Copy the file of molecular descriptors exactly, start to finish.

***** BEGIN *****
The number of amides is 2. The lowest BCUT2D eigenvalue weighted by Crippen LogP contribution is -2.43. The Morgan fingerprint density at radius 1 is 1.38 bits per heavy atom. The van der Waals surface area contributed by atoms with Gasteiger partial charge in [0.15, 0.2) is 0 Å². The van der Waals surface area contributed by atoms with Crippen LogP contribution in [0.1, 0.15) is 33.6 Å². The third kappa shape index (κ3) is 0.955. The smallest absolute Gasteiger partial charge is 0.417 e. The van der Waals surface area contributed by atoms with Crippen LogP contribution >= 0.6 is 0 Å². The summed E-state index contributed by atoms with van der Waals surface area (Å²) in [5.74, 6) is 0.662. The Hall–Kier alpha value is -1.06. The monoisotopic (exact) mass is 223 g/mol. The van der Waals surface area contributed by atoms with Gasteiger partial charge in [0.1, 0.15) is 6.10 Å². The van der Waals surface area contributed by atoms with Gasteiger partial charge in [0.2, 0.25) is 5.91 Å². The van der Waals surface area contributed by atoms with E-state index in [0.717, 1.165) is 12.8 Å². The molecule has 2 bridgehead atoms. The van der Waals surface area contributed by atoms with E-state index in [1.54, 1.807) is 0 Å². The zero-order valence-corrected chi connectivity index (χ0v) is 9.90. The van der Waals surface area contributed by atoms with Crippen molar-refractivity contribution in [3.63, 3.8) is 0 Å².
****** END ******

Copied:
The number of amides is 2. The lowest BCUT2D eigenvalue weighted by Crippen LogP contribution is -2.43. The Morgan fingerprint density at radius 1 is 1.38 bits per heavy atom. The van der Waals surface area contributed by atoms with Gasteiger partial charge in [0.15, 0.2) is 0 Å². The van der Waals surface area contributed by atoms with Crippen LogP contribution in [0.1, 0.15) is 33.6 Å². The third kappa shape index (κ3) is 0.955. The smallest absolute Gasteiger partial charge is 0.417 e. The van der Waals surface area contributed by atoms with Crippen LogP contribution >= 0.6 is 0 Å². The summed E-state index contributed by atoms with van der Waals surface area (Å²) in [5.74, 6) is 0.662. The Hall–Kier alpha value is -1.06. The monoisotopic (exact) mass is 223 g/mol. The van der Waals surface area contributed by atoms with Gasteiger partial charge in [0.1, 0.15) is 6.10 Å². The van der Waals surface area contributed by atoms with Gasteiger partial charge in [0.2, 0.25) is 5.91 Å². The van der Waals surface area contributed by atoms with E-state index in [0.717, 1.165) is 12.8 Å². The molecule has 2 bridgehead atoms. The van der Waals surface area contributed by atoms with E-state index in [1.54, 1.807) is 0 Å². The zero-order valence-corrected chi connectivity index (χ0v) is 9.90. The van der Waals surface area contributed by atoms with Crippen molar-refractivity contribution in [3.63, 3.8) is 0 Å².